Black Pound Day: Breaking financial barriers less than a year after George Floyd

Phoebe Dampare Osei
·7 min read
BPD’s founder, Swiss, at the Birmingham Black Pound Day Market Event. Credit Elijah Thompson
BPD’s founder, Swiss, at the Birmingham Black Pound Day Market Event. Credit Elijah Thompson

The murders of George Floyd and Breonna Taylor shone a spotlight not just on police brutality, but also on systemic racism across the world for the Black community — permeating every facet of life, including work, and financial inclusion.

In order to battle against systemic racism, it means that initiatives need to be rolled out across every aspect of society, including pushing more people and businesses to ‘put their money where their mouth is’ and financially support the growth of Black wealth.

June was a pivotal month for the equity for the Black community — just one month after George Floyd’s death, Black Pound Day (BPD) was launched, coinciding with the 72-year anniversary since the Windrush generation first arrived in the UK from the Caribbean.

BPD is when customers are encouraged to spend their money on products from Black businesses on the first Saturday of each month, showing their support to a demographic that is significantly impacted by the racial wealth gap in the UK.

The person who used his platform to help create this initiative is Swiss, the founder, a member of the So Solid Crew, a UK garage and hip-hop group from the late 90s and 2000s. He is now using his influence to empower the Black community in closing the wealth gap in the UK.

On the significance of BPD’s launch in 2020, he said: “We (the Windrush generation) came over as economic migrants and we were seeking a better life for ourselves, and the UK was seeking for us to help them rebuild the country. Black Pound Day is a way of us recognising that and saying, ‘We’ve got to continue that mission.”

“After the death of George Floyd, we needed to redirect the energy of the community. I wanted to turn social-political protestors into economic activists, and that would have given people direction and purpose beyond the marching for us to rebuild ourselves and get our allies to help- rebuild ourselves visionarily [sic] but also to rebuild our emotional outlook.”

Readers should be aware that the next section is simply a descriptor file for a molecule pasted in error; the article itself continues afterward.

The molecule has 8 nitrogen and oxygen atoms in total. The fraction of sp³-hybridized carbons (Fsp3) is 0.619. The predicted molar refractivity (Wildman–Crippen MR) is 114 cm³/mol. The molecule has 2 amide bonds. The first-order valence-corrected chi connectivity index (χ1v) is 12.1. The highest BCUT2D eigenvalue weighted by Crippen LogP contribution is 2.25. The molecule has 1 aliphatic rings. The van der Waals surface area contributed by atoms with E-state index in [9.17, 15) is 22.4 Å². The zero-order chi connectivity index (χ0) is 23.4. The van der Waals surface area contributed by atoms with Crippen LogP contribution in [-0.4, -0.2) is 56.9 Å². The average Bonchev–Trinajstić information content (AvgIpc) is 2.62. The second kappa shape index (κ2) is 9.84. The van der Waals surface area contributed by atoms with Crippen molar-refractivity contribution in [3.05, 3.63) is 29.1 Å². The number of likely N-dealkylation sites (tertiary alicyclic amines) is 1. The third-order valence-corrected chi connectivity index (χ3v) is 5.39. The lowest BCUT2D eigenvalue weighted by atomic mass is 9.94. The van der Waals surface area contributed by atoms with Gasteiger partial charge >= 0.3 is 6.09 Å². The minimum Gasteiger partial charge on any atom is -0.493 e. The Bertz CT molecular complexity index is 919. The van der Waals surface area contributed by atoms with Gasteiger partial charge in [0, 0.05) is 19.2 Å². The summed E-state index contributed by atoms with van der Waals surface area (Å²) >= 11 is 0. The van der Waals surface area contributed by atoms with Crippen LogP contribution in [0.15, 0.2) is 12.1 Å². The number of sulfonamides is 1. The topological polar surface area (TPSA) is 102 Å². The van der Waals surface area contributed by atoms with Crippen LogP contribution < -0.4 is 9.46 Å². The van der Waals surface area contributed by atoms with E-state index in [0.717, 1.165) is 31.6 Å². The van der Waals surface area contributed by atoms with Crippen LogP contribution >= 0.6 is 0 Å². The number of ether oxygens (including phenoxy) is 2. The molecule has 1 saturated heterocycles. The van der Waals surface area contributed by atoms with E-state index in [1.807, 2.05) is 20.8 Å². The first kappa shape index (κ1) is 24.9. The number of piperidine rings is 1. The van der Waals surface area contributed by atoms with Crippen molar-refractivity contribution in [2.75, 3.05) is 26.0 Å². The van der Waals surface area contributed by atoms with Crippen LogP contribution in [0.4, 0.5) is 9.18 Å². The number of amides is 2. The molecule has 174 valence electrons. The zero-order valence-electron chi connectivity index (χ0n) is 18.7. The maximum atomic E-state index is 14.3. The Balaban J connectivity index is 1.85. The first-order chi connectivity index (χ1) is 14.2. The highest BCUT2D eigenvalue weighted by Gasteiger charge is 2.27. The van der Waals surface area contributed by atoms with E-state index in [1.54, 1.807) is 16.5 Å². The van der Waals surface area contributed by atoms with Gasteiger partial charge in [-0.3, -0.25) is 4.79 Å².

On BPD’s website, customers are able to upload their receipts from Black businesses, allowing BPD to track the spending each month.

It has already been hugely successful — over the past eight months since the launch, around £100,000 has been spent on products and services offered by Black businesses listed on the directory.

On the first BPD alone, businesses such as Afrocenchix, ranked the top natural hair care brand in the UK in 2018, and Vitae London, a watch brand, made five figures.

Swiss added: “Loads of other businesses have come back to us and said they have sold out, it’s the best day they have ever had. It’s been really positive and we will continue to bring that type of positivity to our community going forward.

“You have some people that say, ‘Why Black Pound Day?’ but without the trans-Atlantic slave trade, White communities wouldn’t have the assets that they have now to keep their business and wealth endeavours going. So why can’t we, who were on the negative end of the slave trade, take back control of our stake in this society through the economy?

“Black Pound Day is sparking a lot of conversations about the wealth gap. The younger people definitely need to be aware of this as well.”

Swiss has said before that Black businesses are the least seen on the high street and online, and though drawing attention to this, BPD went on to do a campaign with Ogilvy Roots under Ogilvy and WPP, one of the biggest advertising agencies in the world.

BPD has also signed a partnership with Google for increased advertising space online after Swiss was asked to speak on a panel, and Timeout London partnered with Google to create its first ever edition featuring “Black businesses, Black voices and Black change makers.”

Black Pound Day and Soho Works, an international network of workspaces under the hotel and private members’ group Soho House, partnered up earlier in February in a year-long initiative where businesses from the BPD directory will engage with their facilities, including podcast rooms, presentation rooms, office spaces, and lounges.

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BPD founder Swiss on the new partnership with Soho Works. Credit Soho Works